During the early 1970s, American counterculture was on the move, burgeoning with the ongoing injustice of the Vietnam war, the youth of America found solace in the liberty of the open road. The wide and wild endless roads of the American highways represented a poetic landscape in which self-discoveries were made for an energetic new generation, their expressive soundtracks of identity blasting out the windows of Ford Mustangs and Cadillac Coupe DeVilles. Just like the Western films of old, the road movie relies on an exploratory narrative of individuals exploring their frontiers whilst pushing the borders of discovery.
Replacing horses for cars, the characters in Monte Hellman’s Two-Lane Blacktop, travel across America’s southwest towards Memphis, Tennessee, engaging in fleeting conversations with hitchhikers whilst fantasising about relationships and their place in America’s fluctuating identity. Young and bohemian, the nameless lead friends, played by singer, songwriter of Sweet Baby James, James Taylor and Dennis Wilson, the drummer for the Beach Boys engage in a relationship that exists solely for their love and endless facts about cars.
“That Plymouth had a Hemi with a Torqueflite,” Taylor says to Wilson following the film’s opening midnight race, a line which will surely mean very little to any automobile amateur. Though, for the two lead characters, this is a unique, exclusive form of communication that sets them apart from their superiors and makes them part of a fiery counterculture. On the lonely American roads, Taylor and Wilson are amigos searching for both companionship and solitude as they pick up multiple hitchhikers in their journey across the land.
Picking up a young teenager, Laurie Bird, riding in the backseat, the group come across an older man, Warren Oates, insistent on a race across the country, accepting, the two parties engage in a bitter rivalry and the fuel beneath Monte Hellman’s film is torched alight. Growling to life with spluttering engines, the race goes from an intense ride into something far more placid, it’s less of a race and more a journey of discovery across the southwest’s vibrant lands.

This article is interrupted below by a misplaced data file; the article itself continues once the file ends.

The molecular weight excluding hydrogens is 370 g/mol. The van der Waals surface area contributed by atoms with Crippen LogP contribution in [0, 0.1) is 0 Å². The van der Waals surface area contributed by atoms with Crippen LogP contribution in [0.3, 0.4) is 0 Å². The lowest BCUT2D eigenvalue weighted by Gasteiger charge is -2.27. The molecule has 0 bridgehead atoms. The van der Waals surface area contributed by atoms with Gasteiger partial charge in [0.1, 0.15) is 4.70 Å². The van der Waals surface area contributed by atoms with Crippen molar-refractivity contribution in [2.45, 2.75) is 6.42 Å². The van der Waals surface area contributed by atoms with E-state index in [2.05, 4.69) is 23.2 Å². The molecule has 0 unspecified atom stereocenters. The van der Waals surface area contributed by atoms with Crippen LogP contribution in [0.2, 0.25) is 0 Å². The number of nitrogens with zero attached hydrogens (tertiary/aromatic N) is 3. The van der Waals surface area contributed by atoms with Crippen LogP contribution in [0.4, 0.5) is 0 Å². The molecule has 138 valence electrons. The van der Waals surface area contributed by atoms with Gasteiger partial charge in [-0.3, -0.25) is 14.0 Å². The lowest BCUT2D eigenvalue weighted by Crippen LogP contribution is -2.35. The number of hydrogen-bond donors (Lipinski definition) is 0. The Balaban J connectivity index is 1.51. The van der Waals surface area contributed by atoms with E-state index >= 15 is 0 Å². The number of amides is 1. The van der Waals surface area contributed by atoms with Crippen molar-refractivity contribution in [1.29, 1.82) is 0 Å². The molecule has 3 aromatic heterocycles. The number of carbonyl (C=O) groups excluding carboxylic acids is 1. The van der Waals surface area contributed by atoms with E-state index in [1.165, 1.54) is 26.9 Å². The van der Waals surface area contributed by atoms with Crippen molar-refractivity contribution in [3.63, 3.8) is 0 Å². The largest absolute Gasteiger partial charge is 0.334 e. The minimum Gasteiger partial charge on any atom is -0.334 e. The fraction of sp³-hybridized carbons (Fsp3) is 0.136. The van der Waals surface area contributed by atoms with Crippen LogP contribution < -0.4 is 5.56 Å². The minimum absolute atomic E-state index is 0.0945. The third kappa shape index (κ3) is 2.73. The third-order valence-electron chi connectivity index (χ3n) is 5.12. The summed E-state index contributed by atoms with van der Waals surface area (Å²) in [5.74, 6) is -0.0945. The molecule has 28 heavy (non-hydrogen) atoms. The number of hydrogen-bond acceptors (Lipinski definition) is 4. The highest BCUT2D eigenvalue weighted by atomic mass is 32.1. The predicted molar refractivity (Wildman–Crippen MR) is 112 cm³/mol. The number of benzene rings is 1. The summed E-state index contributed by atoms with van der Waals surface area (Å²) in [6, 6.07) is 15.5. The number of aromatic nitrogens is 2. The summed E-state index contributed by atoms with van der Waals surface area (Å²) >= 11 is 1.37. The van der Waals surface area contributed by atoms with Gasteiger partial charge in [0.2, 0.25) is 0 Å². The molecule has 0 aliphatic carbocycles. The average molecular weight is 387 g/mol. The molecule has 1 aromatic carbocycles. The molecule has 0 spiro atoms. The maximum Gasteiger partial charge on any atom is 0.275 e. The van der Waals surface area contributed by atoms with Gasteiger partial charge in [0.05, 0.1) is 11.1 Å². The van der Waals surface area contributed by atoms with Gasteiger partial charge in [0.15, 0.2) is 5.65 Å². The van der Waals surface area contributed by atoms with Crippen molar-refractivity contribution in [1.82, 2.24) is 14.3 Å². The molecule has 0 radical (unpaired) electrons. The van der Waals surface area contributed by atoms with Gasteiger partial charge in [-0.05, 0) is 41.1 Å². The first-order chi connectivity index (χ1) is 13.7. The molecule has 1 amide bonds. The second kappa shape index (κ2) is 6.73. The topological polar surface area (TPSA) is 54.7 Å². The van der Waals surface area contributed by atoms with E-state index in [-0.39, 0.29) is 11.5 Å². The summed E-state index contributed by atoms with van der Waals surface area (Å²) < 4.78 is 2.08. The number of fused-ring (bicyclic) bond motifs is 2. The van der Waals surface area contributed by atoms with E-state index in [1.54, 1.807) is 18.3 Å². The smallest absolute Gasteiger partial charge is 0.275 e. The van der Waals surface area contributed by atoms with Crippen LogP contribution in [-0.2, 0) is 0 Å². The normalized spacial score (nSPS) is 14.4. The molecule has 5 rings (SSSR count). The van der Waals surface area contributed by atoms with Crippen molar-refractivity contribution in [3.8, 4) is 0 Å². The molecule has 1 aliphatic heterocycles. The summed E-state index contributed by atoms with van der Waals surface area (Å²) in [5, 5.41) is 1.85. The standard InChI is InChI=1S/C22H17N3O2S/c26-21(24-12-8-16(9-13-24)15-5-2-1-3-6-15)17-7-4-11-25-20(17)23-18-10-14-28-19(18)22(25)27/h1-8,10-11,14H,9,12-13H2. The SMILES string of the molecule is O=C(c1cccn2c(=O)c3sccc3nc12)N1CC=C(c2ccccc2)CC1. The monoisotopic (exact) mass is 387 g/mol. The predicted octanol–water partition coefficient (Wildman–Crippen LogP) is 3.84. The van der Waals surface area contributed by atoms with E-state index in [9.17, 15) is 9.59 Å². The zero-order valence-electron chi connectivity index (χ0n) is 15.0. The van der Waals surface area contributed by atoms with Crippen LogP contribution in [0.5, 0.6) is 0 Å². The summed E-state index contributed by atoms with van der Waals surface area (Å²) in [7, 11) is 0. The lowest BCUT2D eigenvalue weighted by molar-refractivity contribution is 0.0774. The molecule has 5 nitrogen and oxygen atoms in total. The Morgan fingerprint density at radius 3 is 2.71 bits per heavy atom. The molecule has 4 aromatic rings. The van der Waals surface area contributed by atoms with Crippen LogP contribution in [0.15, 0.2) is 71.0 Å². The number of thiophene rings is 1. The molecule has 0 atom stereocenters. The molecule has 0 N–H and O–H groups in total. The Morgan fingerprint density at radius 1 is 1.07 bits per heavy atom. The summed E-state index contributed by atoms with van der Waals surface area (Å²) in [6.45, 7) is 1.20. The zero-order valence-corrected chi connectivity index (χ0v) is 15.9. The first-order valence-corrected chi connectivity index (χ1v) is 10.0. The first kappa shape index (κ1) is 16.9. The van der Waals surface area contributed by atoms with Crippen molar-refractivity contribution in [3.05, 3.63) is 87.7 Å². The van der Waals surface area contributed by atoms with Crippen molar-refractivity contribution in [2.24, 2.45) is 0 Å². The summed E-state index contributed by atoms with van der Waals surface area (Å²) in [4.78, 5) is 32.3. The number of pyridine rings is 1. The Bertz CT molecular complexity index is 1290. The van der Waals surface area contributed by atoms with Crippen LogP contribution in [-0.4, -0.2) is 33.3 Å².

Adamant that his actors really travel across the American southwest to maintain the authenticity of the film, Hellman reported, “I knew it would affect the actors — and it did, obviously. It affected everybody”. He also withheld the script from the actors until each new morning of the shoot, arguing, “In life you don’t know what’s going to happen to you next week, so I didn’t feel that that was crucial to being able to play the scene,” and it was these radical decisions from the director that ultimately created such a natural, refreshing piece of cinema.
Maintaining a tender clarity and strange disconnection between the characters, Hellman filmed during moments that most directors would not, capturing the in-between moments, glares and scenes of downtime that come to illustrate the group dynamic. In the exploration of Warren Oates’ eccentric drifter, the film really comes alive. The sort of individual who would play the snake-oil selling travelling salesman in a classic Western, Oates is a romantic dreamer, blinded by self-delusion and ambition. “If I’m not grounded pretty soon…I’m gonna go into orbit,” his middle-aged character reports to the sleeping Laurie Bird, fascinating about a life together with the young girl despite the quite apparent age difference.
Just like any other second-chancer, any desperate traveller, he is a passenger to his own fantasy, like all the dreamers that inhabit Two-Lane Blacktop’s American southwest.